The 10 candidates who are competing must find ways to inspire and unite. Those efforts will be remembered and applauded. On the flip side, those candidates who choose to belittle and divide will also be remembered and receive their just rewards in fewer votes and quick defeats.

During a time when so many have faced and overcome so many unbelievable challenges, we deserve campaigns worthy of our support and our votes.

We want leaders who take action and can provide a clear and positive path forward with our community.

We challenge those running for office, to lead us and inspire us. Otherwise, move aside.



Feb. 4

The Greenwood Commonwealth on medical marijuana:

The Mississippi Legislature steadfastly refused to consider legalizing medical marijuana, despite surveys indicating widespread support. Eventually, an initiative movement was launched, and Mississippi voters in November overwhelmingly approved medical marijuana, snubbing an attempt by the Legislature to derail the initiative by proposing their own alternative in an effort to split the vote. It was one of the biggest rebukes to the state Legislature by the voters in many years.

Unlike many states, Mississippi does not allow voters to create new statutes, but it does allow voters to amend the state constitution. This is designed to make direct democracy more difficult and reduce the number of initiatives. In the case of medical marijuana, however, this has blown up in the Legislature’s face. Not only is medical marijuana about to be reality, it is now enshrined in our state constitution and beyond the reach of the state Legislature to do much tinkering with.

This is a particular vexing to lawmakers because the new marijuana constitutional clauses limit the ability of the state to tax marijuana beyond the funds necessary to administer the program and no more than the normal retail sales tax rate. This means Mississippians are about to have some of the least expensive marijuana in the country, denying the state government the hefty taxes it enjoys from other “sin” taxes, such as those on cigarettes, alcohol and gaming.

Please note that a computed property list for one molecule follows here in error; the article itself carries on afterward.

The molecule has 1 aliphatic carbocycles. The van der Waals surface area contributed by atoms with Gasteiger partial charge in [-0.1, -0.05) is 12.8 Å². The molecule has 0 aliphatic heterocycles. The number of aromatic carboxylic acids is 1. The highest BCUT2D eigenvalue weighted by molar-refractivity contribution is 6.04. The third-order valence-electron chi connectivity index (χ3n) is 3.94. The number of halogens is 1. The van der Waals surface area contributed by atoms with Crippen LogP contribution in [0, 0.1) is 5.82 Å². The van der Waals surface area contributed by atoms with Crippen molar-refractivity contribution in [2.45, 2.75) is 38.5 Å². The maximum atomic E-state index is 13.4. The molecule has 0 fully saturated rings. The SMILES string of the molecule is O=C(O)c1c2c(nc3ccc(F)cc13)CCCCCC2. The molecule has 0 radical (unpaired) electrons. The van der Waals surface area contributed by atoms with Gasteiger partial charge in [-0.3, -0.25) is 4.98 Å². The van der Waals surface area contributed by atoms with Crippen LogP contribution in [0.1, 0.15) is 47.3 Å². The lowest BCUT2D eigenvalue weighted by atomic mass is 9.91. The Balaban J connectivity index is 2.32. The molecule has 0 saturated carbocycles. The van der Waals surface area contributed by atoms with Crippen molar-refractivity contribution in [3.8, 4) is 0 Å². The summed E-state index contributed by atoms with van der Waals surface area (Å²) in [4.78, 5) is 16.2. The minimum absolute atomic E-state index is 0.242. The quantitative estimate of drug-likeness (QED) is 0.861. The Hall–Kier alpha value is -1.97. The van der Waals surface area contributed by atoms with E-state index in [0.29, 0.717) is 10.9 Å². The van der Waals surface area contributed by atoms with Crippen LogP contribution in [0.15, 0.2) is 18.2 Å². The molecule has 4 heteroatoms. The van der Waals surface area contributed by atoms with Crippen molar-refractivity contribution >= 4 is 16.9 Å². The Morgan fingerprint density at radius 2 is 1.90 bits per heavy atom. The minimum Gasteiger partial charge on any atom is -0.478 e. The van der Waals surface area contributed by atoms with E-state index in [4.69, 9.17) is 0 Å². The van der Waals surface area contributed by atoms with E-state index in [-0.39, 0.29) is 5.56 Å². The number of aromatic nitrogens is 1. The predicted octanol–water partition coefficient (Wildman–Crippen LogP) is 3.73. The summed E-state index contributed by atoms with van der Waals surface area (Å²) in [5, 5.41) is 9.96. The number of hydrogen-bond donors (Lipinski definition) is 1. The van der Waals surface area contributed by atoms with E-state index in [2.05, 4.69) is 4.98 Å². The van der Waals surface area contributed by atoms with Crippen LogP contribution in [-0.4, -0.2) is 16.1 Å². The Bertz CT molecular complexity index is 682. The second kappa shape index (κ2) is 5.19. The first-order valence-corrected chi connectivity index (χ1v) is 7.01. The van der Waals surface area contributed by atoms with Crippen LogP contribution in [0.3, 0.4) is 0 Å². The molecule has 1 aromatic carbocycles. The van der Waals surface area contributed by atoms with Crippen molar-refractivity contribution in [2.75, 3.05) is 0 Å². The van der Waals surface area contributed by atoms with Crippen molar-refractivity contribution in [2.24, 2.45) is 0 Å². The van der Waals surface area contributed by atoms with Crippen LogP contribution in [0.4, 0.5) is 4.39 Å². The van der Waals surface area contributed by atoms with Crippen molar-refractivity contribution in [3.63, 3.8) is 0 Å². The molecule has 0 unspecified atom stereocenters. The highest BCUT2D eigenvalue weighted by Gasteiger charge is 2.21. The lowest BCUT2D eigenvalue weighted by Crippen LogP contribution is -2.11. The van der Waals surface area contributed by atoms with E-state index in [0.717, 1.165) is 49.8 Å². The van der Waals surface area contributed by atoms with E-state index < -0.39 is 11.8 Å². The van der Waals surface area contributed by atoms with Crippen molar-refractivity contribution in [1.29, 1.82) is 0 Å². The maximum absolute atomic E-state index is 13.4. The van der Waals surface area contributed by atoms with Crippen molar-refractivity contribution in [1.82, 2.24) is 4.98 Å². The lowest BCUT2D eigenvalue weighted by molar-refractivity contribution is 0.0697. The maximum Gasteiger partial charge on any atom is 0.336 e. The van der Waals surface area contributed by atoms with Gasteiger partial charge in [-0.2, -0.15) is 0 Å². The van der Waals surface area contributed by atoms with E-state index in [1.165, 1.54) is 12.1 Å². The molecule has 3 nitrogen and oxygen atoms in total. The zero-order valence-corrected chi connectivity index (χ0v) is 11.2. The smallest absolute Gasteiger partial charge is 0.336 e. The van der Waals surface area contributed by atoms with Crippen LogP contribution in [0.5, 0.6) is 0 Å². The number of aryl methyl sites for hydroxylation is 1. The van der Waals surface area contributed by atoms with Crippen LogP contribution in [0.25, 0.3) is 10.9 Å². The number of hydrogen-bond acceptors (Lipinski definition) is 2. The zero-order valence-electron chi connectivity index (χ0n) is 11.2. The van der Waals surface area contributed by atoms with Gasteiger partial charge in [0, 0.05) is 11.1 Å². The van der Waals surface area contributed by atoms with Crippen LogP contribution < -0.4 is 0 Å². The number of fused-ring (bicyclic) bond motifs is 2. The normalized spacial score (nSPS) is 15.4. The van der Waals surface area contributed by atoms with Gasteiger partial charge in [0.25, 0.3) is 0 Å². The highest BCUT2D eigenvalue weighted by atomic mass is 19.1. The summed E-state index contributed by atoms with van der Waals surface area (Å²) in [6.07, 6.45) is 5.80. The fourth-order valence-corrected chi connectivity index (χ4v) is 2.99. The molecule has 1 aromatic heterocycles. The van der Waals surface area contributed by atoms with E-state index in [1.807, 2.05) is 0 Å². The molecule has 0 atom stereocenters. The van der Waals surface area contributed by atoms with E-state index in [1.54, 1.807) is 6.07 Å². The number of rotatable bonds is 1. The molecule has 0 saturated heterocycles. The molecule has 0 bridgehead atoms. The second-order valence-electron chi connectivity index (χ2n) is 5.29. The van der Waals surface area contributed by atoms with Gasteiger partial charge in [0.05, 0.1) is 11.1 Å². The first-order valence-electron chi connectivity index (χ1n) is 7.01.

In addition, the constitutional amendment forbids limiting the size of the new marijuana industry. Instead, it requires that the free market, not licensing restrictions, determine the number of growers and shops.

Finally, eligibility for the drug does not require a prescription but simply an annual certification card, which can be awarded by any state-licensed physician for an unlimited number of ailments.

To sum it up, Mississippi is about to have one of the most wide-open medical marijuana programs in the nation.

This is driving the Legislature nuts. Already, legislators have introduced their own bill to “fill in the gaps.” Sen. Kevin Blackwell has filed SB 2765, entitled the Mississippi Medical Cannabis Act. Blackwell described the bill as not overruling Initiative 65, but running parallel to it. And, of course, there would be new taxes not authorized by Initiative 65.

Unfortunately for the Legislature, and the people of Mississippi, this is an attempt to close the barn door after the cows have already gotten out. A medical marijuana tax could have benefitted education if the Legislature had seen the writing on the wall and gotten a law written before the people resorted to amending the state constitution.

The Legislature can pass all the laws it wants, but if these laws conflict with the clear language of Initiative 65, the state courts will have no choice but to slap the Legislature down and defend the constitution, pages of marijuana clauses and all.